What you need to know in advertising today

The World Series has been absolutely wild, and ratings — though down from last year’s historic run for the Chicago Cubs — have been solid for Fox, even topping “Sunday Night Football,” according to the Hollywood Reporter.

Besides attracting a large audience, the games have provided a text book example of why advertisers are still in love with TV, despite all of its flaws and challenges.

To read more about how The World Series and its ads shows why advertisers still love TV, click here.

In other news:

Venmo “killer” Zelle is rolling out new ads aimed at encouraging more people to ditch cash. The peer-to-peer mobile payment tool’s biggest marketing push yet is to the tune of “double-digit multi-million dollars.”

Jason Blum-backed Crypt TV thinks the next Freddy Krueger will be launched on mobile phones. The digital-media company is trying to build out a stable of horror franchises on Facebook.

Facebook now says 126 million Americans probably saw Russian posts that tried to sway US politics. That number is far higher than original estimates.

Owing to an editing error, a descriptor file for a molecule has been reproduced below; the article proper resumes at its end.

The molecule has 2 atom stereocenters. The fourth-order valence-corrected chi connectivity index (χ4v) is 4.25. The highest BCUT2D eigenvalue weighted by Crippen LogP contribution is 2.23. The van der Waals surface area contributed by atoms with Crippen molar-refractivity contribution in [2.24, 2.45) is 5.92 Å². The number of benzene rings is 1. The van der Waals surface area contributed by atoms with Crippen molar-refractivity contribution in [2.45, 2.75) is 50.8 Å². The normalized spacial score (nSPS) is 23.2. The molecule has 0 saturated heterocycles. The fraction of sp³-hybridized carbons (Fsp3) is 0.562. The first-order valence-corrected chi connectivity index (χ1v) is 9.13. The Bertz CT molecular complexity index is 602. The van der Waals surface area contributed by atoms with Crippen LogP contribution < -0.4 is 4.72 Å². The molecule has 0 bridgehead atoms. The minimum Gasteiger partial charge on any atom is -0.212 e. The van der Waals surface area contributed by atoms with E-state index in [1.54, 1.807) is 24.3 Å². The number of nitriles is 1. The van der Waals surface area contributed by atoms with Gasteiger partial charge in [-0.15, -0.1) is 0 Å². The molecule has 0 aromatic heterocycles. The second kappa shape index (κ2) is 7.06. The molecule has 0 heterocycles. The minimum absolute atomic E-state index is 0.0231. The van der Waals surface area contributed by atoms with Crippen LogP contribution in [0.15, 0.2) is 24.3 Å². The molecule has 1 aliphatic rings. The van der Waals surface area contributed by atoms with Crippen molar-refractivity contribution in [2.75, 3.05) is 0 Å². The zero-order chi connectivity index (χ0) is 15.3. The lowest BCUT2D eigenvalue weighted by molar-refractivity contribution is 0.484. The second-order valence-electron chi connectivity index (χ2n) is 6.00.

Netflix confirmed that “House of Cards” will end with season 6. The confirmation came a day after star Kevin Spacey was accused of sexual misconduct.

Slack, the $US5 billion work chat startup, has hired Google exec Brian Elliott. He will spearhead an important expansion effort and help it keep a leg up amid growing competition from Microsoft and $US10 billion Aussie software giant Atlassian.

Under Armour is plummeting after earnings. The company beat on earnings, but missed on revenue in its third-quarter report.

Papa John’s sales reportedly drop amid national anthem protests — and the company is complaining to the NFL. The pizza chain and other top sponsors have brought up concerns with the NFL.

Advertising holding company WPP has revised down its guidance again for full-year organic net sales and its profit margin, Reuters reported. There are a number of factors at play, particularly consumer-packaged goods companies that are being forced to keep down costs by activist investors, which are squeezing agencies on fees.

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